How the housing crisis has deepened
For most people housing is the highest living cost, yet the ongoing housing crisis in the UK is often overlooked when discussing the current cost of living crisis.
In this webinar, we explored the policy issues affecting housing affordability for low-income households, examining the scale of the problem as well as what can be done in both the short and long term.
We highlighted important work done by our clients using data to proactively address housing issues.
We discussed a recent project that used benefits administration data to identify households in temporary accommodation that could be helped to move into the private rental sector.
Listen back to hear
- How the ongoing housing crisis in the UK is often overlooked when discussing the current cost of living crisis
- Not enough housing, particularly affordable, is being built, compounding the problem
- An extreme example of housing (un)affordability is the benefit cap and its growing impact on families and the rising costs of TA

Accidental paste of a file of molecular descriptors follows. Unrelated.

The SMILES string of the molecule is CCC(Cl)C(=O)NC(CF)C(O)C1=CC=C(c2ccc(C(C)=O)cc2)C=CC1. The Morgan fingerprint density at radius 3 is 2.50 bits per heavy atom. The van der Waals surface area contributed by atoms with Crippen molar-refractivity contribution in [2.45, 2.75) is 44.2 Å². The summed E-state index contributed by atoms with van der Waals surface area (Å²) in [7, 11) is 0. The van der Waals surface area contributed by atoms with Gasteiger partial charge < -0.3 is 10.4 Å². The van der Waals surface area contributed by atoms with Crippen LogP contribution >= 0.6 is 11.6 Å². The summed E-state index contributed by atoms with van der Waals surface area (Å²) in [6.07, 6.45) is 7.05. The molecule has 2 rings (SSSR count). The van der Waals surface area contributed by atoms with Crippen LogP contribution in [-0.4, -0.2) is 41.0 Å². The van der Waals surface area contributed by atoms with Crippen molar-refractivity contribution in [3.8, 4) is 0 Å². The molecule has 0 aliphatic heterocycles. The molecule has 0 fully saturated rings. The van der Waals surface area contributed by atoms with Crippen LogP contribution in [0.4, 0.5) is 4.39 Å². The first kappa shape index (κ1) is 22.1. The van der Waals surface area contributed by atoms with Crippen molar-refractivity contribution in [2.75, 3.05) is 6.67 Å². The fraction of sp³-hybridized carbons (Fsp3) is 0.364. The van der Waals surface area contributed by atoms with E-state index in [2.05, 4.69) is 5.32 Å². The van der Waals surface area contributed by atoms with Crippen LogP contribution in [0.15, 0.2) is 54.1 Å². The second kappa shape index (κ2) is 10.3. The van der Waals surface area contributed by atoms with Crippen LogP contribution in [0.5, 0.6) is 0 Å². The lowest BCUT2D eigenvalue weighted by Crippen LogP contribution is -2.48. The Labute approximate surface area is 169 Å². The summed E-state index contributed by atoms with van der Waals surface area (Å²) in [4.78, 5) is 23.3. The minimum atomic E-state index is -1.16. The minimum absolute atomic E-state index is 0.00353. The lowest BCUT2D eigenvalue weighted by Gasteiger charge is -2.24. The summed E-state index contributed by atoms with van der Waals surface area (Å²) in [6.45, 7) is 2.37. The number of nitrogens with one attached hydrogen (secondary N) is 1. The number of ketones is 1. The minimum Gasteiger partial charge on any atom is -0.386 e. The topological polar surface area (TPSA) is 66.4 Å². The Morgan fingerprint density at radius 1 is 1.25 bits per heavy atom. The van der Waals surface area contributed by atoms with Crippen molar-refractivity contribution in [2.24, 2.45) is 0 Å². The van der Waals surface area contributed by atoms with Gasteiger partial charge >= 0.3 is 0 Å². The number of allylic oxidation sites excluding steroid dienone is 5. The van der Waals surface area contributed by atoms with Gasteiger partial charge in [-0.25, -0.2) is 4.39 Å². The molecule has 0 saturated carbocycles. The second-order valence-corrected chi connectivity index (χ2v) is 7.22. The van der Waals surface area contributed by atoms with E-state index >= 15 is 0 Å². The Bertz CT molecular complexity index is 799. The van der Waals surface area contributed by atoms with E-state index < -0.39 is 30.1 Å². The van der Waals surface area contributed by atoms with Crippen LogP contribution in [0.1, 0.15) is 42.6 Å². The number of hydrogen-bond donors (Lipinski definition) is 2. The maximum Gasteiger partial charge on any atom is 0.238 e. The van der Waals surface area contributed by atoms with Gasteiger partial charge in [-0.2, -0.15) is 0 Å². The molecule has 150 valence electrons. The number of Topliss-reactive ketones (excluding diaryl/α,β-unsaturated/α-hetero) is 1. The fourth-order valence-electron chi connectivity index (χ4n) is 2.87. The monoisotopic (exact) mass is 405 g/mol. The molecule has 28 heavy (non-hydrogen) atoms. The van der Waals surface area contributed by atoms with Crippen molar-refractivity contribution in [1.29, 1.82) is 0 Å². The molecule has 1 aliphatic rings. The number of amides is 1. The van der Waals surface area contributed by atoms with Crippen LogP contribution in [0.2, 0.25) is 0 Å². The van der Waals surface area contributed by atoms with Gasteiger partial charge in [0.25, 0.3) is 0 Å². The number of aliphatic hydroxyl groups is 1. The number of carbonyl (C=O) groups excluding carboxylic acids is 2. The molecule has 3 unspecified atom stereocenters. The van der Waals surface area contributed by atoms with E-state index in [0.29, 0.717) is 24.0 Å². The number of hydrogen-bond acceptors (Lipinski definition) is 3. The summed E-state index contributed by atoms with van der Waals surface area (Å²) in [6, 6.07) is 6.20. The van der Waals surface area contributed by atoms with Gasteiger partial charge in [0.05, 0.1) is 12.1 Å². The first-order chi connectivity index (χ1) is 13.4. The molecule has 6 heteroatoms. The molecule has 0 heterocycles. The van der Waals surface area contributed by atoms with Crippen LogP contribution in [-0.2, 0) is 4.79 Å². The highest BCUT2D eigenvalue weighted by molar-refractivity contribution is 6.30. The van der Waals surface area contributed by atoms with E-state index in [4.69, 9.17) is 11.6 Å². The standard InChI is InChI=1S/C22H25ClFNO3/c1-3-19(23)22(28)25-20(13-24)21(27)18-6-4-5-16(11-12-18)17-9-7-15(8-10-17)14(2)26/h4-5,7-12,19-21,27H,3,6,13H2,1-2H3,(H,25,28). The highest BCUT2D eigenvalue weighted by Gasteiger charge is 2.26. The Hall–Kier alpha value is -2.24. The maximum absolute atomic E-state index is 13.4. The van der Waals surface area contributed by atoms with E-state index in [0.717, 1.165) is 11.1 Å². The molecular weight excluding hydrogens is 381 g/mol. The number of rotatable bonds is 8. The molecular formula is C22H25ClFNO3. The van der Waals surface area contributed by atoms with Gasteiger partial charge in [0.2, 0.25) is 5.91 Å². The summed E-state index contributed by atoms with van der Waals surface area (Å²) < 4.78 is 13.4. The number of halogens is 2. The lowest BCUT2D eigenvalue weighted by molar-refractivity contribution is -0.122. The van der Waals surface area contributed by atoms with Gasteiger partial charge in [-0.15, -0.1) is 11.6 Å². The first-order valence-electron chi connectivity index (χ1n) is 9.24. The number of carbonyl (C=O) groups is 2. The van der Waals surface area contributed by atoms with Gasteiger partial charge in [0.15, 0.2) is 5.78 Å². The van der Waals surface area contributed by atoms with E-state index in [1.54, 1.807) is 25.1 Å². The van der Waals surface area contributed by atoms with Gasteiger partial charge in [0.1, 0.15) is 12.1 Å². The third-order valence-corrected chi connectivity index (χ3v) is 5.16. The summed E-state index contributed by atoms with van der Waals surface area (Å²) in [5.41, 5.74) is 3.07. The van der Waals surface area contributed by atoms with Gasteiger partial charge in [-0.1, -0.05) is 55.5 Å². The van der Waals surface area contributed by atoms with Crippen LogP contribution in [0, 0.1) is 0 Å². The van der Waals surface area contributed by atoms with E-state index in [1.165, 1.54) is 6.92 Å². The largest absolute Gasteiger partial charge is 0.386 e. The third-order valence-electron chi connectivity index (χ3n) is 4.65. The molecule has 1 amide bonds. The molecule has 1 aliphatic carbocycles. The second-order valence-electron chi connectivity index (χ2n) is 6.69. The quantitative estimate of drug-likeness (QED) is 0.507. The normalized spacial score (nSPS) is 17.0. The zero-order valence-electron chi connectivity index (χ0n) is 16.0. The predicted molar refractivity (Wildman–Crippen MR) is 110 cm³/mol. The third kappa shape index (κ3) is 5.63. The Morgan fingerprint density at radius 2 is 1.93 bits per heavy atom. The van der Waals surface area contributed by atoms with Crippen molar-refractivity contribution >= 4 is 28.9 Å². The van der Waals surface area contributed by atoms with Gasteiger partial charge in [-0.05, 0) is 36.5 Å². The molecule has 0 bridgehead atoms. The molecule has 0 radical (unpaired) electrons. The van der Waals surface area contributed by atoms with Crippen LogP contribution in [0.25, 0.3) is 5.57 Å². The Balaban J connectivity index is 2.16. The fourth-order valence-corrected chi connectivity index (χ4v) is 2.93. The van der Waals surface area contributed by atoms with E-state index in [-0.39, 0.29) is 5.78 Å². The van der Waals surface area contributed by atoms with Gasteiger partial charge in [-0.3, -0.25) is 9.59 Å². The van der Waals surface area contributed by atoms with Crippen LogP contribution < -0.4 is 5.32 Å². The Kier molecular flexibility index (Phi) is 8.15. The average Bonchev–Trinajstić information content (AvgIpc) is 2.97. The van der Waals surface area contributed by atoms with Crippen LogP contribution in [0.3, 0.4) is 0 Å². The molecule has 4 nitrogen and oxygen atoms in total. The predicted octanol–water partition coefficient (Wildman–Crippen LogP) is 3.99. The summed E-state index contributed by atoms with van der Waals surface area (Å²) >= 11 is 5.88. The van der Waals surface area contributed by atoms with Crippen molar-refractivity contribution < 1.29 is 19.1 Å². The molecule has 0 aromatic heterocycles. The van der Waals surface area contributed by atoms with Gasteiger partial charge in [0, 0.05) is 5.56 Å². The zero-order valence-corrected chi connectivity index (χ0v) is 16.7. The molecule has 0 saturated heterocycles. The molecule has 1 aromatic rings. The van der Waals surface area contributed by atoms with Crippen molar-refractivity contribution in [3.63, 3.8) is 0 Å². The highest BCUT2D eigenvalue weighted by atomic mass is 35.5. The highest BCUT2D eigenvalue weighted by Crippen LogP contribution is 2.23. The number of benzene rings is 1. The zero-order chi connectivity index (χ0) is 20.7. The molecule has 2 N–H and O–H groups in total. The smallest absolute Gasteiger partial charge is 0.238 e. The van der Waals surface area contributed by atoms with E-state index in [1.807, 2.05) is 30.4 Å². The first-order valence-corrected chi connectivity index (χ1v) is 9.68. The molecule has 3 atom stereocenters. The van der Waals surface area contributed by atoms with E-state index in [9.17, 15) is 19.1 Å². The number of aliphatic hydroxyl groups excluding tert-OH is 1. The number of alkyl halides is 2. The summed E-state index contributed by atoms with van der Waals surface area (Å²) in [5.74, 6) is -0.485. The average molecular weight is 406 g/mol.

- Policy change is needed to build more houses and raise (or scrap) the benefit cap
- Positive steps you can take to make a difference
– Maximise income using the Better Off calculator
– Proactively target relevant support using administrative data in LIFT
With guest speakers:
Alex Clegg, Senior Policy and Data Analyst, Policy in Practice
Tylor-Maria Johnson, Senior Policy and Data Analyst, Policy in Practice
Abbie Everett, Policy and Data Analyst, Policy in Practice
View the webinar
Policies such as Right to Buy, Help to Buy and 95% LTV mortgages benefit lower middle income households but not those on the lowest incomes with the most acute housing affordability problems.
For every person who enters the labour market as a result of the benefit cap, 8 children will move into destitution.
Only 10% of people who need a DHP (Discretionary Housing Payment) actually apply for it.